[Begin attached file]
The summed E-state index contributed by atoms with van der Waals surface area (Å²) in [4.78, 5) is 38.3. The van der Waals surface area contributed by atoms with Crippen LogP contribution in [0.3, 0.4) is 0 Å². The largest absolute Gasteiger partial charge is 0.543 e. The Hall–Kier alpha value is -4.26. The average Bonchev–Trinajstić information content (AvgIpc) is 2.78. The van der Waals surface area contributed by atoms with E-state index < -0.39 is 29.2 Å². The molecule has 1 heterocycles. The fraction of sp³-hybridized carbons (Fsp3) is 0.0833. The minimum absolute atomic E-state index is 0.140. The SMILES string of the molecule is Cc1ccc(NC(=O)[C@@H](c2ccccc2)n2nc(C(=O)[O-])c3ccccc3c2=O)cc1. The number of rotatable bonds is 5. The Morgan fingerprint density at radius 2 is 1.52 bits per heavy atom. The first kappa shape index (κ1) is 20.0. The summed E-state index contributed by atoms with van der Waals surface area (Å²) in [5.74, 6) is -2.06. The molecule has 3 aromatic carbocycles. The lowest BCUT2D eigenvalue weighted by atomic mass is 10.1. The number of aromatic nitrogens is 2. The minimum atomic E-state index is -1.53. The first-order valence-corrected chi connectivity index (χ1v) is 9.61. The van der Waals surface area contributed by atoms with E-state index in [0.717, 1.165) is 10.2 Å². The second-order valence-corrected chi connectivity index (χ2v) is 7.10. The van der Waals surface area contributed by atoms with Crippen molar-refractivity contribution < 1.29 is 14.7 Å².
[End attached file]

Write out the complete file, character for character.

The summed E-state index contributed by atoms with van der Waals surface area (Å²) in [4.78, 5) is 38.3. The van der Waals surface area contributed by atoms with Crippen LogP contribution in [0.3, 0.4) is 0 Å². The largest absolute Gasteiger partial charge is 0.543 e. The Hall–Kier alpha value is -4.26. The average Bonchev–Trinajstić information content (AvgIpc) is 2.78. The van der Waals surface area contributed by atoms with E-state index < -0.39 is 29.2 Å². The molecule has 1 heterocycles. The fraction of sp³-hybridized carbons (Fsp3) is 0.0833. The minimum absolute atomic E-state index is 0.140. The SMILES string of the molecule is Cc1ccc(NC(=O)[C@@H](c2ccccc2)n2nc(C(=O)[O-])c3ccccc3c2=O)cc1. The number of rotatable bonds is 5. The Morgan fingerprint density at radius 2 is 1.52 bits per heavy atom. The first kappa shape index (κ1) is 20.0. The summed E-state index contributed by atoms with van der Waals surface area (Å²) in [5.74, 6) is -2.06. The molecule has 3 aromatic carbocycles. The lowest BCUT2D eigenvalue weighted by atomic mass is 10.1. The number of aromatic nitrogens is 2. The minimum atomic E-state index is -1.53. The first-order valence-corrected chi connectivity index (χ1v) is 9.61. The van der Waals surface area contributed by atoms with E-state index in [0.717, 1.165) is 10.2 Å². The second-order valence-corrected chi connectivity index (χ2v) is 7.10. The van der Waals surface area contributed by atoms with Crippen molar-refractivity contribution < 1.29 is 14.7 Å².